Culture & Arts  >  Tagged “famous-people” | See all articles tagged famous-people
Showing 1—10 of 10 results

Mexican Kaleidoscope - Myths, Mysteries & Mystique. A review of Tony Burton's newest book. Reviewed by Rita Pomade

Tony Burton’s recently published Mexican Kaleidoscope is a whirlwind trip through some of the underpinnings of Mexican culture, told with humour, affection and well-documented facts. This readable compendium of little known stories made me want to revisit many places I’d already seen. How much richer my experiences would have been had I been able to take this user-friendly and easily carried tome of gems with me when I was in Mexico. read more

Discovering Clues to the Legacy of a Mexican Poet: Manuel Rocha y Chabre Joseph A. Serbaroli, Jr.

Several years ago, I was rummaging through a box of family photos with my dad, when he showed me an old, yellowing image of his mother from 1908. He told me it was taken in Mexico at the wedding of her cousin, the poet and playwright Manuel Rocha y Chabre. read more

Diego Rivera and Frida Kahlo in poetry — Shooting Script: Door of Fire Reviewed by James Tipton

Shooting Script: Door of Fire is a sequence of poems about several "heroes:" Diego Rivera, Frida Kahlo, Leon Trotsky, with bit parts from Trotsky's wife Natalia, actress Paulette Goddard, surrealist Andre Breton and others.We see them — Diego, Frida, Leon — as if we are watching them through a camera lens. Three people driven by obsessions. read more

Mexico's gift to opera, Rolando Villazon Maggie Van Ostrand

Emilio Rolando Villazón Mauleón is the world's next great tenor, at least equal to Placido Domingo, but easier on the eyes and with far more dramatic gifts. You don't have to know anything about opera to appreciate Villazón's voice. When you hear him sing, your jaw drops, your eyes glaze over, and the hairs on your arm stand to attention. This, I thought, is a voice for the ages. I felt like Al Capone must have felt the first time he heard the voice of Enrico Caruso. Villazón was born in 1972 in the Mexico City suburb of Fuentes de Satellite. read more

Mexico's Nobel Prize winners James Tipton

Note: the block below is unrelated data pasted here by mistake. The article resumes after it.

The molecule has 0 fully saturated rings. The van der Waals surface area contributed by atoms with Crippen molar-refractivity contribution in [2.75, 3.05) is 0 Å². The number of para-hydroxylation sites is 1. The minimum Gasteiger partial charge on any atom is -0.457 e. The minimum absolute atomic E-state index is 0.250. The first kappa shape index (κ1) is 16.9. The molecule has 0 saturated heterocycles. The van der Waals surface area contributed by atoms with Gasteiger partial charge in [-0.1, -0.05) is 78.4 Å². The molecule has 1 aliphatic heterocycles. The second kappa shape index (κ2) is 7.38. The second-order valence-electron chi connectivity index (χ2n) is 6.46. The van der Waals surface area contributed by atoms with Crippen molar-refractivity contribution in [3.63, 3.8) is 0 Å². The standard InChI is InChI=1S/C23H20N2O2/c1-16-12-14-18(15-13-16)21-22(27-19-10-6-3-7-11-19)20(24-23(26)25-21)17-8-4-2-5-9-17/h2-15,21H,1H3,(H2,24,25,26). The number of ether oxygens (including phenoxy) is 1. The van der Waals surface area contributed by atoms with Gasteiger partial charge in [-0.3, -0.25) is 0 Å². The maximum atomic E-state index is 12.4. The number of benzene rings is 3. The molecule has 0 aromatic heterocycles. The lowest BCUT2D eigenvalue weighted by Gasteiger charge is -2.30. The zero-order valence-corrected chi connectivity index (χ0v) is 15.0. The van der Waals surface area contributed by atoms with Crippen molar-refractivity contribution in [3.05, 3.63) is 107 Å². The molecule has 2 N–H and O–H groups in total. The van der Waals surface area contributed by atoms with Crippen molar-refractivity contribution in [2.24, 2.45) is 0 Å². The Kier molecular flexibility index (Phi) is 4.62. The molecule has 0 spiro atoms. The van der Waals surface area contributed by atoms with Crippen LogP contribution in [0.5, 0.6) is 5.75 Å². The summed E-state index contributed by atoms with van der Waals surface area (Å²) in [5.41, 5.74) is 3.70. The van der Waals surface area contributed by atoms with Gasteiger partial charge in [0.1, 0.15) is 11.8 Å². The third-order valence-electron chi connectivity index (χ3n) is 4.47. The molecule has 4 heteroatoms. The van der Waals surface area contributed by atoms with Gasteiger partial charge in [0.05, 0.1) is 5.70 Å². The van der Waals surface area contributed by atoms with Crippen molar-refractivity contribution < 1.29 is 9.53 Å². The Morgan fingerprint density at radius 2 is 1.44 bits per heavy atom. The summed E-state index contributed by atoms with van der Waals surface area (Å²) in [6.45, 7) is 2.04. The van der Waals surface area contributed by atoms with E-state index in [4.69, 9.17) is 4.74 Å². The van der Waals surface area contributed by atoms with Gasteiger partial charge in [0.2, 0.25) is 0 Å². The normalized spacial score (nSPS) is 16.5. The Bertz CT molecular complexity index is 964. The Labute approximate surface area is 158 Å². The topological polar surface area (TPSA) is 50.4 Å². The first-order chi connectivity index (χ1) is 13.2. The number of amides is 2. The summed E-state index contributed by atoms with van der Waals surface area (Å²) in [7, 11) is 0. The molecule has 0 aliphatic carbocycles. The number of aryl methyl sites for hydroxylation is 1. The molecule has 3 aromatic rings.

Did you know the Nobel Prize has been awarded three times to Mexican citizens? read more

The Last Prince of the Mexican Empire by C. M. Mayo Reviewed by James Tipton

In 1864 the Archduke Maximilian von Habsburg, accompanied by his ambitious and beautiful wife Charlotte, arrives in Mexico City. Louis Napoleon had previously sent thousands of French troops to the financially and politically unstable country. Even though Mexico is ruled by a democratically elected president, Benito Juárez, Maximilian is installed as Emperor of Mexico. Juárez must go into hiding. read more

Did You Know? Consuelo Velázquez and "Bésame mucho". Tony Burton

The song "Bésame mucho" (Kiss me a lot) was written by a young Mexican woman who had never been kissed. This article is a tribute to Consuelo Velázquez, who died January 22, 2005, at the age o... read more

Did You Know? Popular children's chorus features cockroaches and pot smoking Tony Burton

La Cucaracha (The Cockroach), one of Mexico's best known corridos, is a comic, satirical song, with infinite possibilities for creative verses. Versions of La Cucaracha have been performed by countless bands and musicians, including Louis Armstrong, Bill Haley & His Comets, Doug Sahm read more

Frida: A Novel Based on the Life of Frida Kahlo by Barbara Mujica Reviewed by Allan Cogan

"Although events in Mexican history and in Frida's life provide the general framework, many incidents and characters portrayed here are the author's inventions. Although many of Frida's biographers mention her younger sister, Christina, I have reinvented the youngest Kahlo girl to make her a perspicacious witness to Frida's life. My intention in writing Frida was to capture the essence of Frida Kahlo's personality, not to document her life. I was particularly interested in what it might be like to be the unexceptional sister of such an exceptional woman…." read more

Cantinflas, the castillo and ponche in the plaza Wendy Devlin

As the evening mass ended, the huge colonial doors of Santa Maria Magdalena swung open. People swarmed down the church stairs into the plaza. I moved along with the crowd to a wrought iron bench.... read more
Showing 1—10 of 10 results
All Tags